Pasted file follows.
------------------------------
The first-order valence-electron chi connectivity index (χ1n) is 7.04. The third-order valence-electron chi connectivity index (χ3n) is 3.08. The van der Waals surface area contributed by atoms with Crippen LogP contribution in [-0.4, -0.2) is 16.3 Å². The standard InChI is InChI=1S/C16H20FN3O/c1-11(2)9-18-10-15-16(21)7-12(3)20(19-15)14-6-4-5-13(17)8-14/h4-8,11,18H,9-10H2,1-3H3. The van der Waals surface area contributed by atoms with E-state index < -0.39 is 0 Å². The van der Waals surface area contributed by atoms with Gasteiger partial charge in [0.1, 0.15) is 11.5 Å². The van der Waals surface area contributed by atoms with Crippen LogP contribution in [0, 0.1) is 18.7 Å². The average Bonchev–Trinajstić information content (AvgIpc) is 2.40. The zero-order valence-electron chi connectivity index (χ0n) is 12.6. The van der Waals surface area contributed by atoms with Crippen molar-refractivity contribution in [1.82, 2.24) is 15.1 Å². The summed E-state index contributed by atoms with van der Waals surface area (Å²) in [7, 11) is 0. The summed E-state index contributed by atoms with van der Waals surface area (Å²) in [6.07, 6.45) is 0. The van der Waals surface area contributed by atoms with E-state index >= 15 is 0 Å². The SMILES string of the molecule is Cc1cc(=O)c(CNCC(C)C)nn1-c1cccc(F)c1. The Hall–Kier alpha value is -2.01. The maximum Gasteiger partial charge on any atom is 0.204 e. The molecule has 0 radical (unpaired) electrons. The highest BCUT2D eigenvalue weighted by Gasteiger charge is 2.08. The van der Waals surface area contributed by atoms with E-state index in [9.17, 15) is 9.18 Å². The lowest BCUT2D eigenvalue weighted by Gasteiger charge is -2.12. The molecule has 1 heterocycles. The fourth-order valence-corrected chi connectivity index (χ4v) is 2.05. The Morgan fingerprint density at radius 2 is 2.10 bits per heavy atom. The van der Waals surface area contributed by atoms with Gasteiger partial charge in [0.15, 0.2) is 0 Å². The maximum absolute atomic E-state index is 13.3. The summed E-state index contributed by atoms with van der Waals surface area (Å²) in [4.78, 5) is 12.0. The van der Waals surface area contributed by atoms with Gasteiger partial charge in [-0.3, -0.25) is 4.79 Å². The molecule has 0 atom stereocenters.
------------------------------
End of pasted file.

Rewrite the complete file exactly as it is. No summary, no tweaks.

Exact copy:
The first-order valence-electron chi connectivity index (χ1n) is 7.04. The third-order valence-electron chi connectivity index (χ3n) is 3.08. The van der Waals surface area contributed by atoms with Crippen LogP contribution in [-0.4, -0.2) is 16.3 Å². The standard InChI is InChI=1S/C16H20FN3O/c1-11(2)9-18-10-15-16(21)7-12(3)20(19-15)14-6-4-5-13(17)8-14/h4-8,11,18H,9-10H2,1-3H3. The van der Waals surface area contributed by atoms with E-state index < -0.39 is 0 Å². The van der Waals surface area contributed by atoms with Gasteiger partial charge in [0.1, 0.15) is 11.5 Å². The van der Waals surface area contributed by atoms with Crippen LogP contribution in [0, 0.1) is 18.7 Å². The average Bonchev–Trinajstić information content (AvgIpc) is 2.40. The zero-order valence-electron chi connectivity index (χ0n) is 12.6. The van der Waals surface area contributed by atoms with Crippen molar-refractivity contribution in [1.82, 2.24) is 15.1 Å². The summed E-state index contributed by atoms with van der Waals surface area (Å²) in [7, 11) is 0. The summed E-state index contributed by atoms with van der Waals surface area (Å²) in [6.07, 6.45) is 0. The van der Waals surface area contributed by atoms with E-state index >= 15 is 0 Å². The SMILES string of the molecule is Cc1cc(=O)c(CNCC(C)C)nn1-c1cccc(F)c1. The Hall–Kier alpha value is -2.01. The maximum Gasteiger partial charge on any atom is 0.204 e. The molecule has 0 radical (unpaired) electrons. The highest BCUT2D eigenvalue weighted by Gasteiger charge is 2.08. The van der Waals surface area contributed by atoms with E-state index in [9.17, 15) is 9.18 Å². The lowest BCUT2D eigenvalue weighted by Gasteiger charge is -2.12. The molecule has 1 heterocycles. The fourth-order valence-corrected chi connectivity index (χ4v) is 2.05. The Morgan fingerprint density at radius 2 is 2.10 bits per heavy atom. The van der Waals surface area contributed by atoms with Gasteiger partial charge in [0.15, 0.2) is 0 Å². The maximum absolute atomic E-state index is 13.3. The summed E-state index contributed by atoms with van der Waals surface area (Å²) in [4.78, 5) is 12.0. The van der Waals surface area contributed by atoms with Gasteiger partial charge in [-0.3, -0.25) is 4.79 Å². The molecule has 0 atom stereocenters.